However, we do not believe the presented data can be used to establish causality between CSFP and myocardial fibrosis. For instance, in a subset of patients (n = 3) the myocardial injury was seen in the inferior and inferolateral walls, and not in the typical left anterior descendant coronary artery territory where CSFP was present. Moreover, the authors do not describe whether the delayed enhancement pattern observed in their study was predominantly ischemic (e.g., subendocardial or transmural) or non-ischemic (midwall or epicardial). Most importantly, as the authors point out during the discussion, they performed a transversal study and, thus, no temporal relationship between CSFP and myocardial fibrosis can be established. One of the many possible explanations is that these patients with myocardial fibrosis by CMR might have previously presented with a myocardial infarction with normal coronary arteries (MINOCA) and the CSFP is but a consequence of this previous event. Although the authors did find an association between CSFP and myocardial fibrosis, we believe that further research is needed to determine whether there is a causal relationship between them.

Interestingly, higher NT-pro-BNP levels, a well-known marker of prognosis in ACS,16 were also seen in patients with CSFP when myocardial scarring was detected by CMR, as compared to CSFP without evidence of fibrosis by CMR (NT-pro-BNP = 147.10 pg/ml vs . 28.0 pg/ml, p = 0,03).

Importantly, in a previously published study by Yurtdaş et al.,6 elevated NT-pro-BNP levels were shown to correlate with angina and ST-segment depression in patients with CSFP during exercise treadmill testing. However, no abnormalities were seen during exercise testing in any patient of this study. Again, although the authors demonstrate an association of NT-pro-BNP with CSFP and myocardial fibrosis, we believe that no definitive causal relationship can be established based on the presented data.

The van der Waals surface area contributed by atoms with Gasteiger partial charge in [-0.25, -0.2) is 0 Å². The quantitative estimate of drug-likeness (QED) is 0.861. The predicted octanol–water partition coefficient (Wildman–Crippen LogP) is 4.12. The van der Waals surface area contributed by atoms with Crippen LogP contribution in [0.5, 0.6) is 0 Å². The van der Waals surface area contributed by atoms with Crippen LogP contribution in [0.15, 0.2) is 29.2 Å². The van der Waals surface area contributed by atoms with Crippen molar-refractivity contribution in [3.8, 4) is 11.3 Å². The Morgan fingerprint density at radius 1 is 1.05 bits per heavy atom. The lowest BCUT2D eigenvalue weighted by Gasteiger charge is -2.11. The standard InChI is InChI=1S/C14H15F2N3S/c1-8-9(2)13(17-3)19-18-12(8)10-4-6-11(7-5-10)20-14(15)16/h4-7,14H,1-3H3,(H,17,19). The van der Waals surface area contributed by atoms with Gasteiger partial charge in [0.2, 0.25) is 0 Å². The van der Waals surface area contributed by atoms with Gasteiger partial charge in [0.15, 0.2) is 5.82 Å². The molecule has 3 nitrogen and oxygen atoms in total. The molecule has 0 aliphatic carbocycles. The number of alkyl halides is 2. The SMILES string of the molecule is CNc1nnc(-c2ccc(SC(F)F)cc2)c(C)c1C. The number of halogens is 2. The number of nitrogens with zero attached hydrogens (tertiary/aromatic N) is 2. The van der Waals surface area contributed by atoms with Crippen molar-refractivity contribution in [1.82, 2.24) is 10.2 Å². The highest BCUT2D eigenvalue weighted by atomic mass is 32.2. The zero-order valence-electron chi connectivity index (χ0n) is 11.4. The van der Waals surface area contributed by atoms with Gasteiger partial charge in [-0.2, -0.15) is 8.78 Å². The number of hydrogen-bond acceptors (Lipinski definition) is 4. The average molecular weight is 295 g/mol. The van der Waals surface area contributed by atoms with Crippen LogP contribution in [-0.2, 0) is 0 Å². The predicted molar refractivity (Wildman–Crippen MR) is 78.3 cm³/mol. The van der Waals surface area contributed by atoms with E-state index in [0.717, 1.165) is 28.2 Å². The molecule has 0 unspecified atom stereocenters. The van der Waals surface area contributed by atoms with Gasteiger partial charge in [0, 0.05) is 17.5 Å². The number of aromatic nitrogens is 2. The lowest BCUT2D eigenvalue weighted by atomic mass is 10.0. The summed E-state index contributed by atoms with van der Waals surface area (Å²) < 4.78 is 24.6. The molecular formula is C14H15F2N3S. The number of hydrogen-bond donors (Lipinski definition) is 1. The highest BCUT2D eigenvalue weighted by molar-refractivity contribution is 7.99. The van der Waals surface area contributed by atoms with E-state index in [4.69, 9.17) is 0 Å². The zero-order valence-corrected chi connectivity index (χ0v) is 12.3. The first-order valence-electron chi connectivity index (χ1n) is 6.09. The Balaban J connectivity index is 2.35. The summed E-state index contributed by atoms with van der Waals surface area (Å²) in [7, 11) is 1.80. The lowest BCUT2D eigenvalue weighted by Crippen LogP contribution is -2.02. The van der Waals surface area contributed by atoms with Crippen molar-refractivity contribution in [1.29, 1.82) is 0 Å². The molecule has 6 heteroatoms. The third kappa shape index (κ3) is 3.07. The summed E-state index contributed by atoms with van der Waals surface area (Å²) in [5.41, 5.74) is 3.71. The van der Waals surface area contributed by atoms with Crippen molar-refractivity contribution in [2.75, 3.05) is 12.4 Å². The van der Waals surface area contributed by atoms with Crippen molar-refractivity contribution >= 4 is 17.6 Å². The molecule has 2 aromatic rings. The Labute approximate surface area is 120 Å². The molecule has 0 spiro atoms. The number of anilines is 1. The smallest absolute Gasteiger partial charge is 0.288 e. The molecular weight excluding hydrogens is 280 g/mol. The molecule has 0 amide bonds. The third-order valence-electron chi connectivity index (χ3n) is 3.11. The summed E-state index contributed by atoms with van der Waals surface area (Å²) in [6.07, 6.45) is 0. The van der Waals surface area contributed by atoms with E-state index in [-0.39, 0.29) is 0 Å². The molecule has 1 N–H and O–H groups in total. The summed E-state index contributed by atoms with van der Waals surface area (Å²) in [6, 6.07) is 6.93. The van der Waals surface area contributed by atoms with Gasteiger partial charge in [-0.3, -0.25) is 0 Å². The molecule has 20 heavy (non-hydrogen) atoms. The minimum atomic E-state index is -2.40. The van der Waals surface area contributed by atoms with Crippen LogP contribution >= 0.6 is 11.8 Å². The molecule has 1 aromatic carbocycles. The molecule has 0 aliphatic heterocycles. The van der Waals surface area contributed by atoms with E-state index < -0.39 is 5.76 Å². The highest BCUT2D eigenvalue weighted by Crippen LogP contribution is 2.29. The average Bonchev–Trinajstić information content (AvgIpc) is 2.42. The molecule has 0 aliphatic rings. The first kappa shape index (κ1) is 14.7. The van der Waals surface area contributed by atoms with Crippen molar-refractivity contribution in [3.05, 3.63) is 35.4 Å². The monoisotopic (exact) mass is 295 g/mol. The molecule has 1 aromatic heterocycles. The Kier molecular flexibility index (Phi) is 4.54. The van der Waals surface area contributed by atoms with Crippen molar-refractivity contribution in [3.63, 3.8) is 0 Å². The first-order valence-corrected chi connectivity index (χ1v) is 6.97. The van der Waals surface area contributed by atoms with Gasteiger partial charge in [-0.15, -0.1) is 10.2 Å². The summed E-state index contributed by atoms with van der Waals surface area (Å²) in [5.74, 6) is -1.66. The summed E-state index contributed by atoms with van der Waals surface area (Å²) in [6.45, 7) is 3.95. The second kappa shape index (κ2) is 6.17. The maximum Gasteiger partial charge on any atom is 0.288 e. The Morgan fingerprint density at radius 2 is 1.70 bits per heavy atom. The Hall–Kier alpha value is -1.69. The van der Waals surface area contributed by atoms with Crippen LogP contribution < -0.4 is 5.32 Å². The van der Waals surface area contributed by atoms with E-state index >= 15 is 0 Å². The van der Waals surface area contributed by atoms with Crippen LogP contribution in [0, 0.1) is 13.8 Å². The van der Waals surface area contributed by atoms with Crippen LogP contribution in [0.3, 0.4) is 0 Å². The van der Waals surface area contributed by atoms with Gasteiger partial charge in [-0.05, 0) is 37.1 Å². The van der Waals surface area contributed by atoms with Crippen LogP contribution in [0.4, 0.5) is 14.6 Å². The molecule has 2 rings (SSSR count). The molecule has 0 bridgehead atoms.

Altogether, this an interesting work by Candemir et al.8using CMR to study a still obscure condition. We find it very interesting that CMR allowed the detection of myocardial fibrosis in a subgroup of patients with CSFP without history of prior myocardial infarction. Myocardial scarring identification using delayed enhancement imaging is a powerful prognostic tool in multiple cardiomyopathies, both ischemic and nonischemic. Although small in size, this study by Candemir et al.8 opens up new research possibilities to answer whether there is causality in the association between CSFP and myocardial fibrosis and if the presence of myocardial fibrosis in these patients have any prognostic implication or, for instance, is associated with a higher likelihood of malignant arrhythmias. Conversely, future research using novel CMR techniques for tissue characterization, including T1 and T2 mapping, may also help shed light into this still poorly understood condition.


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Short Editorial related to the article: Determination of Myocardial Scar Tissue in Coronary Slow Flow Phenomenon and The Relationship Between Amount of Scar Tissue and Nt-ProBnpBNP

Mailing Address: Filipe P. Carvalho • Centro Integrado de Diagnóstico do Leblon, CDPI Cardiologia – 2o andar – Av. Ataulfo de Paiva, 669. Postal Code 22440-032, Rio de Janeiro, RJ – Brazil E-mail: